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Kids plant solutions to the bay's troubles


About 150 pupils from South Shore and Edgewater elementary schools waded waist-deep into the waters of the Severn River on Monday morning to plant redhead grass along the riverbed.

The mass planting was the culmination of a series of projects the pupils have worked on all year through the Chesapeake Connections program.

Sponsored by the state Department of Natural Resources, the program is designed to educate pupils and get them involved in keeping the Chesapeake Bay healthy.

The pupils grew the grass, one of the few aquatic plants recovering from the pollution and nutrient overload in the river, said Stephen Barry, coordinator of outdoor education for the school system.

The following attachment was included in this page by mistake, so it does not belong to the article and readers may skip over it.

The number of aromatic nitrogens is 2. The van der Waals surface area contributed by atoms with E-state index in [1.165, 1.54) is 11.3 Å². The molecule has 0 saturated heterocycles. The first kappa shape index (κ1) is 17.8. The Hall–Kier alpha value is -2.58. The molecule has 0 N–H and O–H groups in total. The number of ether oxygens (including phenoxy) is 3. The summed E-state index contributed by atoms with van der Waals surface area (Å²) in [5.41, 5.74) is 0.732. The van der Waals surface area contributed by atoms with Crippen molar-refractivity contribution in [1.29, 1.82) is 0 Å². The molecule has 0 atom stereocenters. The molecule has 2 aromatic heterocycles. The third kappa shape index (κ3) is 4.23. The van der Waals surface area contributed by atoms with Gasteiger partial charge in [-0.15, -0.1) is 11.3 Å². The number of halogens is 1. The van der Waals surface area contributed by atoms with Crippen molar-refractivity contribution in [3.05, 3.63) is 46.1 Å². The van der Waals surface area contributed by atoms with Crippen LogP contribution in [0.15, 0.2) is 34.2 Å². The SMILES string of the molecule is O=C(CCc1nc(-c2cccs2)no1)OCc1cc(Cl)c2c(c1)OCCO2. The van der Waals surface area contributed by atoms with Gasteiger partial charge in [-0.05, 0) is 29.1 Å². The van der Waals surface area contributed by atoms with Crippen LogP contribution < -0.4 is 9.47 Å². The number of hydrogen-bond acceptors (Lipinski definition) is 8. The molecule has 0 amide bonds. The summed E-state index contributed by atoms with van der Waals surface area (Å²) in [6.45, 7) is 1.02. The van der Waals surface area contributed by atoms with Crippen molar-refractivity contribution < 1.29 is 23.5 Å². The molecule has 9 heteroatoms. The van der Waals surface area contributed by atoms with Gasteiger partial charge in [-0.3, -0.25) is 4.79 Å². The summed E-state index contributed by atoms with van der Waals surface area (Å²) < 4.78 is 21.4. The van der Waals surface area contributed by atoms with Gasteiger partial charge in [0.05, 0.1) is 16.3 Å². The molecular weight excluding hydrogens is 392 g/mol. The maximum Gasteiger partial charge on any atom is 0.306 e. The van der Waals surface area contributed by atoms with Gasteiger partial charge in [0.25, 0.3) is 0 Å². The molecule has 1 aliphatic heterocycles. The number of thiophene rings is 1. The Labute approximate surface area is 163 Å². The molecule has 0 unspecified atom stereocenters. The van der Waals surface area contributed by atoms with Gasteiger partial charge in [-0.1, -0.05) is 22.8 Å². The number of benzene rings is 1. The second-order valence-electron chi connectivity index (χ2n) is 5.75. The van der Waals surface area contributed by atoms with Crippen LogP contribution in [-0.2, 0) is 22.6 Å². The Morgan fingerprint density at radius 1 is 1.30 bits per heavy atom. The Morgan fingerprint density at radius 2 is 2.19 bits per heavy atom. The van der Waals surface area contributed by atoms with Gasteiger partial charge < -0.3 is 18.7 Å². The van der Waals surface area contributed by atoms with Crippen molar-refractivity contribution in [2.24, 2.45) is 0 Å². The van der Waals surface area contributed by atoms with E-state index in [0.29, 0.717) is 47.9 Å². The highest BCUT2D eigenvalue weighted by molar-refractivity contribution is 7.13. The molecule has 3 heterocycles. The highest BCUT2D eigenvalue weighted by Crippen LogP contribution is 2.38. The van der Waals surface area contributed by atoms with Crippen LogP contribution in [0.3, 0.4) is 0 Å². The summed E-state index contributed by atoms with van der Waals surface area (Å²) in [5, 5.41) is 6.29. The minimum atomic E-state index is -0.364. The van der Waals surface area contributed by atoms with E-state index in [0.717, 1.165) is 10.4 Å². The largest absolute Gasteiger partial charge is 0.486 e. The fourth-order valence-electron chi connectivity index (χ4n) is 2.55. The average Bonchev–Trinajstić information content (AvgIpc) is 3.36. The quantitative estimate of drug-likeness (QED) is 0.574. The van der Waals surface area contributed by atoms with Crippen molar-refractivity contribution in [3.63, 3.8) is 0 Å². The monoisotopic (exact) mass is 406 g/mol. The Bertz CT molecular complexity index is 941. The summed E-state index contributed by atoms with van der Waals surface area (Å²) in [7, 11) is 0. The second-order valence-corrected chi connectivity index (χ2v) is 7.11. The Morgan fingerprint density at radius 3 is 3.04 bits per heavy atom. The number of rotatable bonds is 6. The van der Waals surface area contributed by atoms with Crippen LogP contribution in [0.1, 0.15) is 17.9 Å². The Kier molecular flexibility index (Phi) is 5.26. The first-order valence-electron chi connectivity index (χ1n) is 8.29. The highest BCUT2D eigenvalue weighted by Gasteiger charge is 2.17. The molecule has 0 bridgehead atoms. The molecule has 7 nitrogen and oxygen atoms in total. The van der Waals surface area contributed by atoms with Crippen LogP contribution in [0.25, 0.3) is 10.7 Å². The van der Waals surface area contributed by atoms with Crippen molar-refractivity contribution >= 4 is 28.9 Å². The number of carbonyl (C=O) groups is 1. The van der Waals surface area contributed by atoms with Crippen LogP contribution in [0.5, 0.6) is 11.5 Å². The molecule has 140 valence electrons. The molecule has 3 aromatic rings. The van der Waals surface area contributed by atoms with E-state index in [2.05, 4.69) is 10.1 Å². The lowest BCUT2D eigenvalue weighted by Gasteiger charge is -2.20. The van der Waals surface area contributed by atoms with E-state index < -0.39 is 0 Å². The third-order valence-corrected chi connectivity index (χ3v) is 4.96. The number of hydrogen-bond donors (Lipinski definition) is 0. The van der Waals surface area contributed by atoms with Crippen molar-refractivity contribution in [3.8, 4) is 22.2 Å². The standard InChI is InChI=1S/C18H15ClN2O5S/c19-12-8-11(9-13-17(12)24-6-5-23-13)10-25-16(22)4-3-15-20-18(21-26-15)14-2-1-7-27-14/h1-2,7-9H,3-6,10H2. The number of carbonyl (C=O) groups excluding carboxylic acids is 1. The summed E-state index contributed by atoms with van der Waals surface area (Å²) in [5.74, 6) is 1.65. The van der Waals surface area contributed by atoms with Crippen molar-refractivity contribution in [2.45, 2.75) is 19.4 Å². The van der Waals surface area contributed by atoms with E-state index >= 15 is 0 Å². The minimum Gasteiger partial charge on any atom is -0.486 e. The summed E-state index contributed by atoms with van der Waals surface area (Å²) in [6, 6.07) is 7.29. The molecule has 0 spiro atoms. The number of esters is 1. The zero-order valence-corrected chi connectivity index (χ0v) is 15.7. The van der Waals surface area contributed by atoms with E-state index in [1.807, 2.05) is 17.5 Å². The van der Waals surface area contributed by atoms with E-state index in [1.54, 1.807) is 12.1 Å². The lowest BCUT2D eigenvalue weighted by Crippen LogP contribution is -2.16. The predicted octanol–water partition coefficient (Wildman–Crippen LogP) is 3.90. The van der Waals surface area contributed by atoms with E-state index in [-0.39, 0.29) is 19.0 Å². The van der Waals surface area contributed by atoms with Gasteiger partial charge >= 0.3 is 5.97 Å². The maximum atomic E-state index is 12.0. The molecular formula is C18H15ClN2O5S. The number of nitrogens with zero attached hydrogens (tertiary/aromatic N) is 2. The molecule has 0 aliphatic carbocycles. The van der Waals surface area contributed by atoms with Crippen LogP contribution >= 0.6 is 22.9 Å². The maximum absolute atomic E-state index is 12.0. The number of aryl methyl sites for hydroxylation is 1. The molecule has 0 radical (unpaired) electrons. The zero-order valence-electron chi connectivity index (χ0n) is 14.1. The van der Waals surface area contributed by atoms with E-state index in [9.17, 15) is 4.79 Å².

"Our most critical problem is a lack of submerged aquatic vegetation. ... By planting the redheads, we are complementing the existing shoreline and working to restore a natural shoreline," he said.

The Chesapeake Connections program involves 12 schools. More than 1,200 pupils have participated in planting redhead grass during field trips to the Arlington Echo Outdoor Education Center in Millersville, where Monday's event took place.

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